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BOP……..

A country’s balance of payments is commonly defined as the record
of transactions between its residents and foreign residents over a specified
period. Each transaction is recorded in accordance with the principles of
double-entry bookkeeping, meaning that the amount involved is entered
on each of the two sides of the balance-of-payments accounts. Consequently,
the sums of the two sides of the complete balance-of-payments
accounts should always be the same, and in this sense the balance of
payments always balances.
However, there is no bookkeeping requirement that the sums of the
two sides of a selected number of balance-of-payments accounts should be
the same, and it happens that the (im)balances shown by certain combinations
of accounts are of considerable interest to analysts and government
officials. It is these balances that are often referred to as “surpluses” or
“deficits” in the balance of payments.
This monograph explains how such measures of balance are derived
and presents standard interpretations of them. Full understanding requires
a grasp of elementary balance-of-payments accounting principles, so these
principles are outlined and illustrated in the first two sections.
Recording of Transactions: General Principles
The double-entry bookkeeping used in accounting for the balance
of payments is similar to that used by business firms in accounting for their
transactions. In ordinary business accounting the amount of each transaction
is recorded both as a debit and a credit, and the sum of all debit entries
must, therefore, equal the sum of all credit entries. Furthermore, in business
accounting it is recognized that the total value of the assets employed by
the firm must be equal to the total value of the claims against those assets,
that is, that all the assets belong to someone. As is well known, the claims
against the assets are called the liabilities of the firm. (Assets of the firm not
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subject to the claims of creditors are, of course, the property of stockholders,
so that, broadly speaking, the firm has two classes of liabilities: those
due to creditors and those due to stockholders.) By accounting convention,
a debit entry is used to show an increase in assets or a decrease in liabilities,
while a credit entry is used to show an increase in liabilities or a decrease
in assets. Since a debit entry is always accompanied by a credit entry, it
follows that the value of total assets on the books of a going concern is
always equal to the value of total liabilities (including the claims of
stockholders).
These elementary principles can be applied to the recording of
transactions in the balance of payments. For example, when a foreigner
gives up an asset to a resident of this country in return for a promise of
future payment, a debit entry is made to show the increase in the stock of
assets held by U.S. residents, and a credit entry is made to show the
increase in U.S. liabilities to foreigners (that is, in foreign claims on U.S.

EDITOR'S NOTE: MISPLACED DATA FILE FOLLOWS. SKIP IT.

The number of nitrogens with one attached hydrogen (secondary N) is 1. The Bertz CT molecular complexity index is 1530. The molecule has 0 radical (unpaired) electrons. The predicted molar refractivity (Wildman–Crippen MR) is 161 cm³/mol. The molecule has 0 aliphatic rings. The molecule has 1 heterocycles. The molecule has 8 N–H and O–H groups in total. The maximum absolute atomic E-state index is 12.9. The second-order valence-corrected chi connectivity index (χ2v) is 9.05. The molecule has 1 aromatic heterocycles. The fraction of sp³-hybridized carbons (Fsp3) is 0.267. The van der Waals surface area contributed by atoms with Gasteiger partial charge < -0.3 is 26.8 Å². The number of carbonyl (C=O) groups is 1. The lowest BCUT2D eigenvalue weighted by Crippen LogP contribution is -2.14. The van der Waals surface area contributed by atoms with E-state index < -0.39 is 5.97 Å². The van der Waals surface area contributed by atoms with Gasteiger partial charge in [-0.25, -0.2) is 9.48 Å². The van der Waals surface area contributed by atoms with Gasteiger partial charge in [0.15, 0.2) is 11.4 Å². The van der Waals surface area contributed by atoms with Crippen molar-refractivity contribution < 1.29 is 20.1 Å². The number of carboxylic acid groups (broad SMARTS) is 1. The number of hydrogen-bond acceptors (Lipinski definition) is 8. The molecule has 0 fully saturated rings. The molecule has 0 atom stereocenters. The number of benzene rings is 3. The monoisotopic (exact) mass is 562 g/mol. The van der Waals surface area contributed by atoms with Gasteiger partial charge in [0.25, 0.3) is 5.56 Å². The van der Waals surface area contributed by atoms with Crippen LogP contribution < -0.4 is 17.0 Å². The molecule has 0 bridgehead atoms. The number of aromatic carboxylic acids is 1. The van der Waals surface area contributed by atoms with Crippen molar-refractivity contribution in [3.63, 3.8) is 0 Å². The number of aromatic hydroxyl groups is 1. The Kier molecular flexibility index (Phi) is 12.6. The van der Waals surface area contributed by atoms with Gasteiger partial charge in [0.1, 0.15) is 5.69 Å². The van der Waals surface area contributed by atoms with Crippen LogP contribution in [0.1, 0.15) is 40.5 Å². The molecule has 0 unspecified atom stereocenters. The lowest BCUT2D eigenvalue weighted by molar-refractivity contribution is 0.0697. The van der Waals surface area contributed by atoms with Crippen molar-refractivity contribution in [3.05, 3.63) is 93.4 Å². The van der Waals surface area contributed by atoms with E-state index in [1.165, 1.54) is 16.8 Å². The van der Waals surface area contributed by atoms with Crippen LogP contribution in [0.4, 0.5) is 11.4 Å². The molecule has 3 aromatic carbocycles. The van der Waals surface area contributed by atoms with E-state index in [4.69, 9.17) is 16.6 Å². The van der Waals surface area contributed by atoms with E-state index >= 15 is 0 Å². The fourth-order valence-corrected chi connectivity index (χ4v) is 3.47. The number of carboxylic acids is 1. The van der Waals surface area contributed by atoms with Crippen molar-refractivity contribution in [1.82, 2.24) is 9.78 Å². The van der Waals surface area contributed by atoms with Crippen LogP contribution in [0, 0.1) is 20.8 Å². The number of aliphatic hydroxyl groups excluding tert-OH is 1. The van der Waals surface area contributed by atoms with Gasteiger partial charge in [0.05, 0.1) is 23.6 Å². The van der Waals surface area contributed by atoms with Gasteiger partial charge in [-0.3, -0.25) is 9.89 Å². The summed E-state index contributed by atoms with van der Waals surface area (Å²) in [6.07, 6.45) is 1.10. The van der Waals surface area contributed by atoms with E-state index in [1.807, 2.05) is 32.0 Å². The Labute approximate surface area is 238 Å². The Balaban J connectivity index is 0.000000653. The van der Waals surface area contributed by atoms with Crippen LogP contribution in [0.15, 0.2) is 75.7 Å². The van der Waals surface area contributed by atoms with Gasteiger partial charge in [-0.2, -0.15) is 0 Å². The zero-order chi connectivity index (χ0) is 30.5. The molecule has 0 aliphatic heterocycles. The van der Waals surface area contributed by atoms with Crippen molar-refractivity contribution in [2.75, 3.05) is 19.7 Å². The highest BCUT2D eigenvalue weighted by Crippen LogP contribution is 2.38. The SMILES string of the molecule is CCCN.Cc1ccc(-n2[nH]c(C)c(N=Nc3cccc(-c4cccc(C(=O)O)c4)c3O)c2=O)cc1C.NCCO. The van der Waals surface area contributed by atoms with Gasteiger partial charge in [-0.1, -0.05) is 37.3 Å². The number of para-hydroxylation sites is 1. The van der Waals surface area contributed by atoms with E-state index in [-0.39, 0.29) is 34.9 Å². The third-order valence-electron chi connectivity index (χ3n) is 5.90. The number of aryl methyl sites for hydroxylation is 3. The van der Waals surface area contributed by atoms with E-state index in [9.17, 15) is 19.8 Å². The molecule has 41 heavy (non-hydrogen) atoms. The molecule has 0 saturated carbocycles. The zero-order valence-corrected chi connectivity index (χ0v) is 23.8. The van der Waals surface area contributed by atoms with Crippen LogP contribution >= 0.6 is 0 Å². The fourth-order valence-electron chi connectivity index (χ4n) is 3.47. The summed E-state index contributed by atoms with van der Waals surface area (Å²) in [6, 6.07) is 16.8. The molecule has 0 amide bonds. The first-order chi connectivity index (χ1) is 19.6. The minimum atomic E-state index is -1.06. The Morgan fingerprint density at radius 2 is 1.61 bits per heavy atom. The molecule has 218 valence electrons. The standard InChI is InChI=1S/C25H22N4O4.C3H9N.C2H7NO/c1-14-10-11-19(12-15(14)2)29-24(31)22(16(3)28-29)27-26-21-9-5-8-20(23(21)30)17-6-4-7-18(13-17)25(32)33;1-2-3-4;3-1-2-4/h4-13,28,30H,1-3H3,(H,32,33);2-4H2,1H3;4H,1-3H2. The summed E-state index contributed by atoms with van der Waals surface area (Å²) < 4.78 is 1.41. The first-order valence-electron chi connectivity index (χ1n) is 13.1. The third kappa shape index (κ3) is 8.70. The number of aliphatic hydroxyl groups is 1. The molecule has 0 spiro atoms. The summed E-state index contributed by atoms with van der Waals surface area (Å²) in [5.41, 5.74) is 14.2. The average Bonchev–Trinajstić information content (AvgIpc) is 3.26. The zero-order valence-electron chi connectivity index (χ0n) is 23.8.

S. Recording of Typical Transactions The balance-of-payments accounts are commonly grouped into three major categories: (1) accounts dealing with goods. or unilateral transfers. . and (3) accounts dealing basically with financial claims (such as bank deposits and stocks and bonds). show the decreases in the assets available to U.S. a promise from the foreign customer to make payment within 90 days.S.S. both in the export category.S.S. a credit of $1 million to “Services.S. namely.” to show the increase in this kind of asset held by U. including freight. 4 COMMERCIAL EXPORTS: TRANSACTION 1 Suppose that a firm in the United States ships merchandise to an overseas buyer with the understanding that the price of $50 million. holdings of foreign IOUs). second. assume that the merchandise is transported on a U.” and third. the bookkeeping entries required to record these transactions are as follows: first. transferred to foreigners. U.” The credit entries. resident transfers a good to a foreigner.residents). private short-term claims. residents are parting with two things of value. and 3 in the table on page 2 and are preceded by the number (1) in parentheses to identify them with the first transaction discussed. is to be paid within 90 days. that is. These principles are illustrated in greater detail in the following section. residents. and income. or two assets: merchandise and transportation service.S. assets (U. Or when a U. In addition.S. 2.S. (2) accounts recording gifts. U.S. In this case U. a debit entry is made to record the increase in one category of U. In accordance with the principles outlined above. which through a series of examples constructs a hypothetical balance-of-payments statement. a credit of $49 million to “Goods. like other services supplied to foreigners. a debit of $50 million to an account we shall call. residents. financial claims on foreigners. with payment to be made in the future. residents are acquiring a financial asset. can be viewed as an asset that is created by U. These figures are entered on lines 19. residents. and consumed by foreigners all at the same time. “U. ship. and a credit entry is made to record the decrease in another category (goods). (Transportation service.) In return for giving up these two assets. This section shows how typical transactions in each of these major categories are recorded. services.